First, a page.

Researchers Hope to Give Dolphin Prosthetic Tail
MELISSA BLOCK, host:
A baby bottlenose dolphin who lost her tail could be getting a new one, a prosthetic tail. The dolphin got tangled in the line of a crab trap near Cape Canaveral, Florida, last December. She was taken to the Clearwater Marine Aquarium and they're hoping to design a new tail for the young dolphin, whom they've named Winter.
Dana Zucker is chief operating officer with the aquarium and why don't you explain what kind of shape Winter was when she first came to the aquarium.
Ms. DANA ZUCKER (Clearwater Marine Aquarium): When we first actually received the call that she was actually coming to us and then when she got here we really didn't think she was going to make it. She was very young, very small, a dependent calf and had wounds that were just beyond our imagination. Rope lines wrapped around her mouth and then it was so tight around her tail that the circulation stopped for a long period of time, causing the tail to slowly self amputate.
BLOCK: Well how were you able to get her healthy again?
Ms. ZUCKER: Lots of loving care, lots of volunteers 24/7 for about four months came in on four people/four hour shifts feeding her in the middle of night in cold wetsuits outside.
BLOCK: Now she is able to swim even without her tail.
Ms. ZUCKER: Yeah actually within the first few years that she was here she was swimming. She uses her flippers almost as little paddles sometimes and she moves her body from side to side rather than moving the tail stub up and down. She really wiggles it back and forth and she moves like a bullet. She is fast and she dives. She's really amazing.
BLOCK: So why do you think she needs a tail? She looks like she is doing okay. I was looking at pictures and she looks pretty happy. I guess all dolphins look happy, but she looks like she's having a good time.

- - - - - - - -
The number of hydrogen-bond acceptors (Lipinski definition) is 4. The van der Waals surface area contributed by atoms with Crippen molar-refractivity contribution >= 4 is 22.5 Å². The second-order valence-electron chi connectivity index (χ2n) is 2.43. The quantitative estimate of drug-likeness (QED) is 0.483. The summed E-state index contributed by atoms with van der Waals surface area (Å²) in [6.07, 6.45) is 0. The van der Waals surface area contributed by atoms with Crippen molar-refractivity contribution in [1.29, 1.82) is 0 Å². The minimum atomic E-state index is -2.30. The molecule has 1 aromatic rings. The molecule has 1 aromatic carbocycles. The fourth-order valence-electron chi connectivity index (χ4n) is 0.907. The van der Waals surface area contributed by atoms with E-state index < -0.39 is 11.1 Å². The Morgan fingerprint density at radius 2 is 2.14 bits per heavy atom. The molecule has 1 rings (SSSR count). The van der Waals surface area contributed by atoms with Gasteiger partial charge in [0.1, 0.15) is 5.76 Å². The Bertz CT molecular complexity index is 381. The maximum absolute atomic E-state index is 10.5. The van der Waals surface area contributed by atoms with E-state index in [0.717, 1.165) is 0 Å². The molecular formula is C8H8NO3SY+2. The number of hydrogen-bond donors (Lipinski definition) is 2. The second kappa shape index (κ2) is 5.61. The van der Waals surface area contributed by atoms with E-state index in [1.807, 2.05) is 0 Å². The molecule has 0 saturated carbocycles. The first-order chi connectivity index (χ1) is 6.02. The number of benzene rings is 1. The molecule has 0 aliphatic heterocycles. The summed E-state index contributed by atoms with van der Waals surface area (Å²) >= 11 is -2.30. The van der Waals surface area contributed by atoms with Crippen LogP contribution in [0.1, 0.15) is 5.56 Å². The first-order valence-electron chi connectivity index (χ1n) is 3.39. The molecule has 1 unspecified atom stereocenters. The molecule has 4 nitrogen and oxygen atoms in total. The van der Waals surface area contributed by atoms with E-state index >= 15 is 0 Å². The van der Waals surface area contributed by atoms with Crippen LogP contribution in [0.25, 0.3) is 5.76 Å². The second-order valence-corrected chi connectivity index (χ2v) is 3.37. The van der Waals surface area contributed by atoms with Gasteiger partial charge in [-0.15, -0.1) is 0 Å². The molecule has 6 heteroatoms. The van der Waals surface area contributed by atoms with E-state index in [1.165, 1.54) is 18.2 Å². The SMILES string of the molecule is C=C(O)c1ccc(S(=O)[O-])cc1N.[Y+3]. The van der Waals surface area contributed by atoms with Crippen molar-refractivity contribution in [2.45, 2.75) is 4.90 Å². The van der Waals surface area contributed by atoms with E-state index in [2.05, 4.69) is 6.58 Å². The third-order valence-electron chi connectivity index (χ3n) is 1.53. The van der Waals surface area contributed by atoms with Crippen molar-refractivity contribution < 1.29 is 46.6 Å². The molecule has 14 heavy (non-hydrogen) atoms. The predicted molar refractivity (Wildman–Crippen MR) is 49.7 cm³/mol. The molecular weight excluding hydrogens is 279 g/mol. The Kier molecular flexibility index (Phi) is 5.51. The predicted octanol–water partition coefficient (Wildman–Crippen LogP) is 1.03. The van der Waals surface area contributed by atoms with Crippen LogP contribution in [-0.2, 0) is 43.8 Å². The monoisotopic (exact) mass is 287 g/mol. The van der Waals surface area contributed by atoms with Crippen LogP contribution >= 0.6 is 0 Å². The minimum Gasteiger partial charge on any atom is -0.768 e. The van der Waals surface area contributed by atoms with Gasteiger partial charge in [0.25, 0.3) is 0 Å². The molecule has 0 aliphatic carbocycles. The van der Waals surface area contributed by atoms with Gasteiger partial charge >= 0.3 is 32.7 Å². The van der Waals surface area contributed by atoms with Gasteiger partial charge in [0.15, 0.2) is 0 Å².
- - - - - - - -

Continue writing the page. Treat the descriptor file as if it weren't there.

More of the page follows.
Ms. ZUCKER: She does, she looks like she's having a good time. She has no signs of stress. Our concern and the concern of the experts in the field feel as though we need to carefully monitor her because a dolphin does move up and down and we don't want to cause any spinal injury. And if we can get a tail that can go on for short amount of times during the day so that she can exercise her spine in the right way, it's going to create a dolphin who's going to be able to speak out for dolphins everywhere and keep dolphins wild because (unintelligible) line and crab traps are a big issue and a big killer of dolphins.
BLOCK: Well let's talk about this prosthetic tail that you'd like her to have. Have they ever done something like this before?
Ms. ZUCKER: There's only been one other case of a dolphin with a prosthetic tail that we know about, and that's Fuji, (unintelligible) Fuji, but he has a good portion of his tail left so they can fit something over his stump. Winter has an unusual thing because she's missing part of her peduncle, part of her stump, so we need to make something that can actually fit over there, almost like a wet suit so that she can exercise in the up and down motion. So people do feel that we can do it.
BLOCK: So how much would it cost?
Ms. ZUCKER: We don't know how much it would cost. We do know that Fuji's about four years ago cost $100,000. The thing that's different with Winter is that she'll need many tails. She'll need at least five tails over the course of her life. She's less than a year old. She'll be a year next month, and they don't become full grown until they're about 15 years old. So we'll have to get her bigger tails as she grows.
BLOCK: And no matter what you end up doing with Winter, Winter is staying in the aquarium. There's no way Winter can go back to the wild.
Ms. ZUCKER: There's no way Winter could go back out to the wild. Unfortunately for her and unfortunately for us she will be here.
BLOCK: Well Dana Zucker good to talk to you. Thanks very much.
Ms. ZUCKER: Thank you.
NPR transcripts are created on a rush deadline by a contractor for NPR, and accuracy and availability may vary. This text may not be in its final form and may be updated or revised in the future. Please be aware that the authoritative record of NPR's programming is the audio.